Together, L.A. Coliseum II and San Diego Clippers Basketball Club suggest that the NFL, if it desired, could again control franchise relocation. The NFL’s reasons for wanting to control relocations are numerous. First, the NFL may want to ensure that the least profitable franchise relocates, rather than a middle-tier one wanting to turn a quick profit. Second, the NFL may not want to lose ideal Super Bowl destinations in warm weather cities. Moreover, Commissioner Roger Goodell appears keen on regaining NFL control, as he wrote in a memo to owners “that issues such as approval to relocate[…] must come from the full membership of teams. Any such approval would require a three-quarters vote.”21

Even if the NFL declines to utilize Rule 4.3, a city that has an interest in keeping a franchise could take matters into its own hands by taking the franchise via its eminent domain powers. Although this appears extreme, both Baltimore and Oakland attempted it in the 1980s, though they both ultimately failed. In Mayor and City Council of Baltimore v. Baltimore Football Club,22 the federal district court held that Baltimore did not have any legal authority over the Colts because the franchise had moved beyond state lines.23 Although Baltimore filed an eminent domain action, the city had not yet paid just compensation.24 The Court held that the mere filing of an eminent domain action gave no power over the franchise.25

Oakland lost its eminent domain action on less technical grounds. After summary judgment was granted to the Raiders, the Supreme Court of California reversed, holding that intangible property could be taken as a matter of law (Raiders I).26 The Court held that if a valid public use could be shown, and just compensation paid, “[t]he operation of a sports franchise may be an appropriate municipal function.”27 Furthermore, the Court noted that it made no difference if Oakland condemned the franchise with the intent of reselling it under California law.28 This is important because it would probably not be economically feasible for a city to purchase and retain ownership of an NFL franchise.

Unfortunately for Oakland, the case did not end there. On remand the trial court, and later the Court of Appeals, held that a taking of the Raiders would violate the dormant Commerce Clause (“Raiders II”).29 The Court reasoned that because the NFL was involved in interstate commerce and subject to national uniform regulation, it was subject to the Commerce Clause.30 The Court also rejected the argument that Oakland was exempt from Commerce Clause review under the market participant exception.31 The reasoning has faced much criticism.32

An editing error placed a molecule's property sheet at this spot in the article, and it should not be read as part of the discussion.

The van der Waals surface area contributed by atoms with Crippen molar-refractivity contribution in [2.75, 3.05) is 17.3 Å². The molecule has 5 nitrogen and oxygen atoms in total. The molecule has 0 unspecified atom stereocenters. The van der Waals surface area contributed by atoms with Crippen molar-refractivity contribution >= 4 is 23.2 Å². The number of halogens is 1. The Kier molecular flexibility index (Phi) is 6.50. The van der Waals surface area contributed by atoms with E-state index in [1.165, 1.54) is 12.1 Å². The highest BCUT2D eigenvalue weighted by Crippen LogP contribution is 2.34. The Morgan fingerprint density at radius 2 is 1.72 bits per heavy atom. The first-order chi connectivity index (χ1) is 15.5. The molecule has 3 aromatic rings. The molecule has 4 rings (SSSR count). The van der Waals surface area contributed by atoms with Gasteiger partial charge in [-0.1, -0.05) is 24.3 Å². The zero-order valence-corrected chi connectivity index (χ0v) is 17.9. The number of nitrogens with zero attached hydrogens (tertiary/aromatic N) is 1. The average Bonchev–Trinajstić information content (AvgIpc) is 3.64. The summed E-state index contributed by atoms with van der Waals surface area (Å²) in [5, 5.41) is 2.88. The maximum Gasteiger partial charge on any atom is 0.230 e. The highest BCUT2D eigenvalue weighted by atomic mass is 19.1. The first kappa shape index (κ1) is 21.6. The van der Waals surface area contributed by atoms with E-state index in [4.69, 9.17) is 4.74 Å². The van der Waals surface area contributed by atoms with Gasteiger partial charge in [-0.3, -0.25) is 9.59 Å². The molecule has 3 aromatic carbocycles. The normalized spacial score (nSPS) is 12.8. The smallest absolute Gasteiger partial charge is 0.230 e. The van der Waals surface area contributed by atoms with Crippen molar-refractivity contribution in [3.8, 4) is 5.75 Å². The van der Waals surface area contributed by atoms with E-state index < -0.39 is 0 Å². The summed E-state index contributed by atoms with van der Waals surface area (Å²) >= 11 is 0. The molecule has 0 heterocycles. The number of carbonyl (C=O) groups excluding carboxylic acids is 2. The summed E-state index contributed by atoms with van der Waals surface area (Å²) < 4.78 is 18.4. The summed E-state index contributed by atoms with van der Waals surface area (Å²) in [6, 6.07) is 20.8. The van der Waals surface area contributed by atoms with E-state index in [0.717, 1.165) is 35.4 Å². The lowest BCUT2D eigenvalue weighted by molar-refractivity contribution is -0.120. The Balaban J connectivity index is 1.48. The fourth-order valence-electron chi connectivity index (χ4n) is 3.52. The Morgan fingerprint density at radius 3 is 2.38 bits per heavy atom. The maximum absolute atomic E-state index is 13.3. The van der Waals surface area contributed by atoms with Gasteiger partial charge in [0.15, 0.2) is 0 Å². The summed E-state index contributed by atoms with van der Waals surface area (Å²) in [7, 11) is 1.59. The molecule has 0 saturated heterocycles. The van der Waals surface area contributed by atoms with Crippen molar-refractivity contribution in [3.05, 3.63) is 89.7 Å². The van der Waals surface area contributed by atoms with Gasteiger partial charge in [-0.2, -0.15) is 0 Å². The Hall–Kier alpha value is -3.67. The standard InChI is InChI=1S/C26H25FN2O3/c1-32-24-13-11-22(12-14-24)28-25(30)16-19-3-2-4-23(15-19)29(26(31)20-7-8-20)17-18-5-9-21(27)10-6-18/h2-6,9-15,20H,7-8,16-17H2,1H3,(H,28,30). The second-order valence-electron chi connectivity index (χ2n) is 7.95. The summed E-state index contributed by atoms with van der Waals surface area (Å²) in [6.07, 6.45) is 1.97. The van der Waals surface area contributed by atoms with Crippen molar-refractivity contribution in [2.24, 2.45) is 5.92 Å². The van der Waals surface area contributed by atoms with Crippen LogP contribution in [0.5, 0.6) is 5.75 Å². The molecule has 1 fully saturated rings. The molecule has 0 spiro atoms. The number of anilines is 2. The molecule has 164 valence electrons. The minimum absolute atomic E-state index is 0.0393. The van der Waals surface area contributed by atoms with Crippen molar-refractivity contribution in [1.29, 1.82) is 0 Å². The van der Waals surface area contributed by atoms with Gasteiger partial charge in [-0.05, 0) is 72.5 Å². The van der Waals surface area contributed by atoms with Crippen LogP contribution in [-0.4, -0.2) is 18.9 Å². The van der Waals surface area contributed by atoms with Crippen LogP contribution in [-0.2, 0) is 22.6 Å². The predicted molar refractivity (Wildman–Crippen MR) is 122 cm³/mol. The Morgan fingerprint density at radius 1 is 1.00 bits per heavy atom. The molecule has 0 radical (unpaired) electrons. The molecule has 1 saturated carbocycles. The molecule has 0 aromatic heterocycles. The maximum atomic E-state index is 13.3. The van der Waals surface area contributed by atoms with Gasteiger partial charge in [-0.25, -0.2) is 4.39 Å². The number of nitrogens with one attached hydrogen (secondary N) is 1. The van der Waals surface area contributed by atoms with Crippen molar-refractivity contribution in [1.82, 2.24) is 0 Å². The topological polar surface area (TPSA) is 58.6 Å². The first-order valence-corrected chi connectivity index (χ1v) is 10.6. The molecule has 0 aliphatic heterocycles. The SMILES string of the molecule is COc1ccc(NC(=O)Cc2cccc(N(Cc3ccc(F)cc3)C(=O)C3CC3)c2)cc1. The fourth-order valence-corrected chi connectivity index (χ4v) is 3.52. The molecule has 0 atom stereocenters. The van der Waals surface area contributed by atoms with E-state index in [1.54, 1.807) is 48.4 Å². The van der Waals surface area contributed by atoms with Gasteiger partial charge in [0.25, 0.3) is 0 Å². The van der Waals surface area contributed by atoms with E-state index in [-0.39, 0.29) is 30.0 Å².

In any future action attempting to take an NFL franchise, Raiders II will no doubt be part of the analysis, since it is only one of two cases dealing with franchise relocation. However, future opinions will likely deviate from the Raiders II analysis in either the applicability of the dormant Commerce Clause or the inapplicability of the market participant exception.

Future courts should hold that the Commerce Clause is inapplicable. “The appellate court relied on Partee v. San Diego Chargers Football Company…in reasoning that an eminent domain action over a football team impermissibly burdens interstate commerce.”33 However, Partee is not analogous.

The Partee court reasoned that “since the NFL is involved in interstate commerce and requires national uniform regulation, an award of damages under a state antitrust statute would violate the Commerce Clause.”34 While employment contracts and the NFL collective bargaining contract affect interstate commerce and therefore require a degree of uniform governance, no burden on interstate commerce arises due a city putting forth an eminent domain action.35 Regardless of which city takes the team, the league structure would remain intact, whereas in Partee, the league’s collective bargaining agreement and employment contracts were at stake.36

Even if the Commerce Clause is applied, the market participant exception would be a viable exception. The market participant exception allows a city or state to enter the market even though such participation affects interstate commerce.37 In Raiders II, the Court of Appeals held that Oakland could not receive the market participant exception because it did not enter the market on equal footing and instead used “its governmental power of eminent domain.”38 However, the Court ignored the nature of professional sports franchise purchases, where open bidding often does not occur and instead one bidder pays a market price that has already been made public.39 Also, the California Supreme Court typically does not allow for the market participant exception when the state actor has “acted both as a private party by participating in the market and as a regulator by restricting the flow of the product… In none of these cases did the Supreme Court distinguish the means by which the city chose to enter the market.”40